This week’s Officials’ Skills series continues with the topic of advantages, looking at how referees can use awareness when allowing an attack to continue after a foul.
At every level, officials are taught and coached that the use of advantage (Law 5 – the referee) is not a way of controlling a game, it is a way of making their control (which should be there already) look even stronger, and officials should be aware of the following:
- When executed correctly (in relation to technique) it can make participants from both teams feel confident in the officials’ understanding of the game.
- When a foul occurs, players can quickly sense and see if officials are considering advantage or not, with their body language and movement.
- Confusion can come from what an official says or does in the period between the foul and their decision to play advantage, so officials are trained to keep their communication straightforward, and not to make unnecessary signals or say words which will make players stop when advantage is still a possibility.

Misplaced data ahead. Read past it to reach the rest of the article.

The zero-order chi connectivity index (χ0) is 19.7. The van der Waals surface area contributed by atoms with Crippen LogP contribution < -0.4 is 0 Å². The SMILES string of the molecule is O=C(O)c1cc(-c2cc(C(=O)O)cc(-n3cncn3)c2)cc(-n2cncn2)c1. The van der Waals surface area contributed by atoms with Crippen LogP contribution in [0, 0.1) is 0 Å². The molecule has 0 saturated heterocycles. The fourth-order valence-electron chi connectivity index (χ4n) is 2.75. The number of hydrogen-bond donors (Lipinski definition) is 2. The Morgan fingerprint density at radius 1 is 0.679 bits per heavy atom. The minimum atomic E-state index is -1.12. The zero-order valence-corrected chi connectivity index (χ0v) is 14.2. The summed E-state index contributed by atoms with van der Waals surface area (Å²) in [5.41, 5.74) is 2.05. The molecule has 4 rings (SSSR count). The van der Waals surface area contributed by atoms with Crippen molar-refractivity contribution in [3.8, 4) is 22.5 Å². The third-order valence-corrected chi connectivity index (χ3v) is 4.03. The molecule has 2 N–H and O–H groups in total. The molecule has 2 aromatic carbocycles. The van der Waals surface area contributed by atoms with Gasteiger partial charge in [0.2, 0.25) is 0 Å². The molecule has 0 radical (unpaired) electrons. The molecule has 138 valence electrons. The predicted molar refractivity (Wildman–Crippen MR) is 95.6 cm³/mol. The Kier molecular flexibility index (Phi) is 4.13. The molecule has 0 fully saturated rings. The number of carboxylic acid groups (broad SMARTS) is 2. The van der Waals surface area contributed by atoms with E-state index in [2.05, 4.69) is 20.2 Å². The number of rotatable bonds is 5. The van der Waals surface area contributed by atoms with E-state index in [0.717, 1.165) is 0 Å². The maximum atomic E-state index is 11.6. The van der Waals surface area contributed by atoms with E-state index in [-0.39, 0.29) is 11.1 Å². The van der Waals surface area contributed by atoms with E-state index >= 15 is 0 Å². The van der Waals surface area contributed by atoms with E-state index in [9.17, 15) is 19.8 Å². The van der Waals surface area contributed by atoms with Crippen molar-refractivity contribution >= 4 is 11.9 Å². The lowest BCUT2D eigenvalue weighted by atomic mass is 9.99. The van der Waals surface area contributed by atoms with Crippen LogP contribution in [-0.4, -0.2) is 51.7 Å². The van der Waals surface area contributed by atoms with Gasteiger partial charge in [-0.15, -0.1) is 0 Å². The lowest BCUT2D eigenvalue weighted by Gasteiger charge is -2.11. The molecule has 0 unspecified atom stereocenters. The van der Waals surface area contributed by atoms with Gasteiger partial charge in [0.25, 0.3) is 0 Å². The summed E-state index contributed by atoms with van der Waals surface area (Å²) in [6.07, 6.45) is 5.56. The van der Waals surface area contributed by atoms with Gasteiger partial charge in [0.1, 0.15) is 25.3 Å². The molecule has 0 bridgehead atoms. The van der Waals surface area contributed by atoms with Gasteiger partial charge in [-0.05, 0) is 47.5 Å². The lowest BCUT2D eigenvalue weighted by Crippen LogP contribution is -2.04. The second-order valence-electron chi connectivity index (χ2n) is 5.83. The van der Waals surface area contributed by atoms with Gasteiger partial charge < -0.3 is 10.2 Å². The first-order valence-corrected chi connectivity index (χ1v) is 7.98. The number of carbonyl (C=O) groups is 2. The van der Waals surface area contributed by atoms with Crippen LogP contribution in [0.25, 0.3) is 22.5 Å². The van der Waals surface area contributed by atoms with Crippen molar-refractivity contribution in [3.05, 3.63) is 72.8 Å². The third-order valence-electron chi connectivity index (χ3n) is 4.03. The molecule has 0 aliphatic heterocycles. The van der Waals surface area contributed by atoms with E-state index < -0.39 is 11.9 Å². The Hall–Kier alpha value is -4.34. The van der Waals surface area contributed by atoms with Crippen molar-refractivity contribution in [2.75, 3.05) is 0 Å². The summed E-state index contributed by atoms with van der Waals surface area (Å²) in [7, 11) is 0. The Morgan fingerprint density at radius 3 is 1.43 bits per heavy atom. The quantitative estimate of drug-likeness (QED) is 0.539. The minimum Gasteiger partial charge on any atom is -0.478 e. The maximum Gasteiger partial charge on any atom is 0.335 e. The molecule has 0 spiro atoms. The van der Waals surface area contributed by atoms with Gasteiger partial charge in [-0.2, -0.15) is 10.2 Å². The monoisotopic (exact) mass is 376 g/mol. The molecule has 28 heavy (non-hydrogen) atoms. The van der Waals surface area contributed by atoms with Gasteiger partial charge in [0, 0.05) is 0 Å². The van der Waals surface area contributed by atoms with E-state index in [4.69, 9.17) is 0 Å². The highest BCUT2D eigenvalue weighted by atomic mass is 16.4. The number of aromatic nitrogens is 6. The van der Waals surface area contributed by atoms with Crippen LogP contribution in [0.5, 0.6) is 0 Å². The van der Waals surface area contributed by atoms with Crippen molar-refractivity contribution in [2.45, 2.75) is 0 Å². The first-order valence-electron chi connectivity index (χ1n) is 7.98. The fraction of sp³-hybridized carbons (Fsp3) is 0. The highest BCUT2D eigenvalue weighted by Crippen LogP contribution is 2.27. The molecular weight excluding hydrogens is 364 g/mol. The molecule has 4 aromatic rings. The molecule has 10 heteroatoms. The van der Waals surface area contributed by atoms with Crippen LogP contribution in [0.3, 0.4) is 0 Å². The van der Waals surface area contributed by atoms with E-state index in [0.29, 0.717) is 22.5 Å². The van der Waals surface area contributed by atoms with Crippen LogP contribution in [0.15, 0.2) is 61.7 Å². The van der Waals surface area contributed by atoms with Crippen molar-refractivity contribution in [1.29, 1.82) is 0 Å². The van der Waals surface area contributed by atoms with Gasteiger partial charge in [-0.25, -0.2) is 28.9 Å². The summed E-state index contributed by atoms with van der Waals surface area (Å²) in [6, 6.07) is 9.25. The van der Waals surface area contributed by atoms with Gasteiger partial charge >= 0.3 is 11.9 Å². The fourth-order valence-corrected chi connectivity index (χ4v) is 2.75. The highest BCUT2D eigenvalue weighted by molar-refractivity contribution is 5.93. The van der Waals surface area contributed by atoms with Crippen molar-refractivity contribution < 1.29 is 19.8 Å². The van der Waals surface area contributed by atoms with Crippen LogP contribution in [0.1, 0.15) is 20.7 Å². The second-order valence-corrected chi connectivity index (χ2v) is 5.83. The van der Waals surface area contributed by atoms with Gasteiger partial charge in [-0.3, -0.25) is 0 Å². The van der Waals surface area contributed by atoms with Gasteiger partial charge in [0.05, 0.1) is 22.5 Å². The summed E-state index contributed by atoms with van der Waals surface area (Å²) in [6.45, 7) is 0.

- Officials who seek to play too much advantage when the players’ expectations are a free kick, can find themselves out of touch with the feeling and temperature of the game. Having an awareness when the true advantage to a team, and the referee’s match control, is the award of a free kick based on factors such as time of the game, location on the field, score and temperature of the game.
Look at these two clips, where the officials leave the participants in no doubt whatsoever as to their control and what the consequences of continuing play are. In the second clip, the referee comes back correctly to caution for the original reckless challenge.